Looks like James Franco may not be on the best of terms with Hollywood's current Superman.
Franco recently reviewed Man of Steel for Vice magazine, and reminded readers that he actually worked with Henry Cavill on 2006's critically panned Tristan & Isolde. Though Franco attended Man of Steel's London premiere, he writes that he remained incognito "1) because it wasn’t my film, and 2) because I don't think Henry Cavill would have wanted to see me there."
Pics: Five Actors Who Have Played Superman
But Franco puts the blame for their less than close relationship on himself.
"Not that we're enemies. Years ago we worked on a film together called Tristan and Isolde. I played Tristan and he played my backstabbing sidekick," he explains. "My hunch is that he didn't like me very much. I don't know this for certain, but I know that I wouldn’t have liked myself back then because I was a difficult young actor who took himself too seriously."
Franco also notes that even during filming seven years ago, Cavill was already itching to play the iconic comic book character.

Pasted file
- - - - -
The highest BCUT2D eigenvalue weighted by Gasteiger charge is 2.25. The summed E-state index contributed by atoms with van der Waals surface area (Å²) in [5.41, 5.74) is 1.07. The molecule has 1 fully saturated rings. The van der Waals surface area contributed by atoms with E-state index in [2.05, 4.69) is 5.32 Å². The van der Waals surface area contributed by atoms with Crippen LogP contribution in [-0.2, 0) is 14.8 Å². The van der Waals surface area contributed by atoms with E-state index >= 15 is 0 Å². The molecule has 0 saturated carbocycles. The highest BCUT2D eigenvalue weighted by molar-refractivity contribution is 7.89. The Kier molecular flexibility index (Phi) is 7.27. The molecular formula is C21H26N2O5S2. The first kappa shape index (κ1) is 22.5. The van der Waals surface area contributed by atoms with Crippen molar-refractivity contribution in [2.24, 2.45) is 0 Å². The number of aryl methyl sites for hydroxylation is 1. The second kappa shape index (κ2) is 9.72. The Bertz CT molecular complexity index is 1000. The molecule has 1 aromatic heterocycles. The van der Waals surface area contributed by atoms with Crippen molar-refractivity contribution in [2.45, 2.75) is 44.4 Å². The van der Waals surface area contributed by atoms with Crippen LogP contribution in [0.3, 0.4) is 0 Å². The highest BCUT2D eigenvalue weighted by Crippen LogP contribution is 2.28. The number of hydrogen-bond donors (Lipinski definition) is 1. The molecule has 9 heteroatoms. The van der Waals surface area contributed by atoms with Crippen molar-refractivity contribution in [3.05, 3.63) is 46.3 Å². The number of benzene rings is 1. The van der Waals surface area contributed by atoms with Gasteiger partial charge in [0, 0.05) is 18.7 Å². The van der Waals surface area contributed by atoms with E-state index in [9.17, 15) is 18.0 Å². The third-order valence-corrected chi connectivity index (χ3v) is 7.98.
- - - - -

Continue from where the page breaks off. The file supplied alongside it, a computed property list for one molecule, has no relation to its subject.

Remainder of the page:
"What Henry took seriously back then was Superman. He wanted to be Superman more than anything in the world," he remembers. " ... Henry was dying to do the Bryan Singer version of Superman that was being put together as we were shooting Tristan in Ireland and the Czech Republic in 2005. Henry was in the running but, in the end, he was passed over for Brandon Routh."
Video: How Henry Cavill Cheated on His 'Superman' Diet
But whatever mixed feelings Franco has about their current relationship, he maintains that there's definitely no bad blood now.
"The night of the premiere I saw Henry from afar on the red carpet and knew this was the moment his whole life had been building toward. His dream had come true, and I was happy for him," he writes.
And perhaps the highest compliment?
The notorious critic liked the film.
"Man of Steel is great because it delivers everything it should. It made Superman cool again," he says. "It delivered great action and interesting characters with a plot that was grounded enough to make us care a little."